The idea for this piece came to me when I read a comment on an earlier blog post. The specific content of that post (which was about race), is not the issue here. Rather, it was two references to “ego” which caught my attention and got me thinking for all these months. Here they are as context:
“The only use for these false values are to enhance the ego’s sense of separateness, be it through conceived superiority or inferiority.”
“One result of acting upon true values is the freedom from the ignorance to which the separative ego tenaciously clings.”
There is nothing unusual about these sentences. They simply capture a way of speaking that I have been aware of: attributing intention to what is, ultimately, an abstraction. Perhaps it wouldn’t be so noticeable to me if it weren’t for a second aspect: the intention being assigned to this abstraction called “ego” is one that has a negative connotation with it.
It was a sad surprise to me when I learned that the entry of “ego” into the English language was in large part the result of choices made by Freud’s translator, James Strachey. “Ego” was introduced as a translation of the word in German that simply means “I,” thereby changing the meaning and tone of what Freud wrote. “When one says ‘my ego,’” says Mark Leffert, “one can always distance oneself; when one says “I,” no distance is possible.”[Footnote 1].
It is precisely that distance that allows us to see it as separate, a “thing” with an intention.
When translation of Eastern texts also use the same word, it has become a mainstay, ubiquitous. “Ego” is now fully something to avoid, to work to free ourselves from. It interferes with our higher sense of well-being, gets in the way of generosity, and keeps us focused on desires that are generally seen as “narcissistic,” such as recognition or being seen.
It took me some effort when I decided, some years ago, to deliberately free my language from the word “ego.” I did not want to use a concept so loaded with negative charge. I want my language to reflect my commitment to a different view of human nature instead of supporting the view that inside each of us there is a core part that must be transcended or suppressed in order to become a mature, functional member of human society.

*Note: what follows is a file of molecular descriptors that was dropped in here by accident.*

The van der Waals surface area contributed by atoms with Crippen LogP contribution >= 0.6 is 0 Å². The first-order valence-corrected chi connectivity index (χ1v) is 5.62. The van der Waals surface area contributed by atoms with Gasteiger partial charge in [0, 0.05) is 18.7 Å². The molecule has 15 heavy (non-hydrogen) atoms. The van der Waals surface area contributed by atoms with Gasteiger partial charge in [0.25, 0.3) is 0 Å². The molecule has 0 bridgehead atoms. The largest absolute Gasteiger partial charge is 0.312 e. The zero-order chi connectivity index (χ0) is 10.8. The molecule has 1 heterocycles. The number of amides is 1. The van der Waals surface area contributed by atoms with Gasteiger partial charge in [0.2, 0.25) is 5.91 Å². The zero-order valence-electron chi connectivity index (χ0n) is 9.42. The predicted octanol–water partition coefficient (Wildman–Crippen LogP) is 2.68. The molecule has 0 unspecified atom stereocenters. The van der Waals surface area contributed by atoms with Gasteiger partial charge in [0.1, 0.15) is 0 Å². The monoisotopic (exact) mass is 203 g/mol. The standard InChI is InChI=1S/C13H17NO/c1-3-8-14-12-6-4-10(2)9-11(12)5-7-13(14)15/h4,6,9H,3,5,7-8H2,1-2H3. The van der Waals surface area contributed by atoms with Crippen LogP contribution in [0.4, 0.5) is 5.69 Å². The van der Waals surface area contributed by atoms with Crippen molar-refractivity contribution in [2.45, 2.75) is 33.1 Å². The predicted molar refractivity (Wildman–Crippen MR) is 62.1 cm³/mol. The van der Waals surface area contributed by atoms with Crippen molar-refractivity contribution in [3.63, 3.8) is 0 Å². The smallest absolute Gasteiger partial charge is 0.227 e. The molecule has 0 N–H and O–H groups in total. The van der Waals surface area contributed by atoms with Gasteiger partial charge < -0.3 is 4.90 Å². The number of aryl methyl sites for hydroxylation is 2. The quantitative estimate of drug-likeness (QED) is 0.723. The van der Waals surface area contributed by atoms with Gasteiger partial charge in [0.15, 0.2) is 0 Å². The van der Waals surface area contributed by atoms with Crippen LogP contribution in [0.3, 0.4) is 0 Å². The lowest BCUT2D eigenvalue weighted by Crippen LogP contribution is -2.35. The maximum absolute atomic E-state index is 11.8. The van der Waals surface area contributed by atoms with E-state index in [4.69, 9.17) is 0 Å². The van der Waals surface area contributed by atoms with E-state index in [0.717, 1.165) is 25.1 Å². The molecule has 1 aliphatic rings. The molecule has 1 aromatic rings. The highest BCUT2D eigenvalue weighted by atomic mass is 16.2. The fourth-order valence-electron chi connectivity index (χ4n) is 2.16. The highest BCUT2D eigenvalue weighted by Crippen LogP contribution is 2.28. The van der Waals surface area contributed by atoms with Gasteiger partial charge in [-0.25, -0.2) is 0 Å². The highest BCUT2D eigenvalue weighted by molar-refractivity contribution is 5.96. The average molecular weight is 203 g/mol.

Narcissism and Selflessness
This view of “ego” is intimately linked to the concept of narcissism as well as the idea that in order to be giving we are being “selfless” or “altruistic,” somehow subtly implying that we would be going against our nature in doing so.
I remember a walk I took with a friend one day, who commented on how it was such a sacrifice for me to do the work I do. I understood later that what she meant was related to how much effort and attention I put into my work and the degree of my availability to people and projects. Initially, though, it took some time for me to even understand why she was saying that, because my own sense is that nothing could be further from the truth. Sacrifice is about giving up on something and doing something I “should” be doing, whereas my commitment to my work arises from deep within, is compelling, and is fully what I want and am willing to do.
Another time I remember another person talking, disparagingly, about narcissistic needs. When I pressed on her for clarity, she named needs such as to be seen, for recognition, or to be loved. I wanted to weep when I heard her. These are precisely the kind of needs that are core and central to our capacity to know that we matter and are part of the human fabric. To the extent that we relegate them to “ego” and call them “narcissistic,” we continue to put forth the idea that there is something wrong with wanting love, for example. Perhaps we even reinforce a notion of separation between self and others.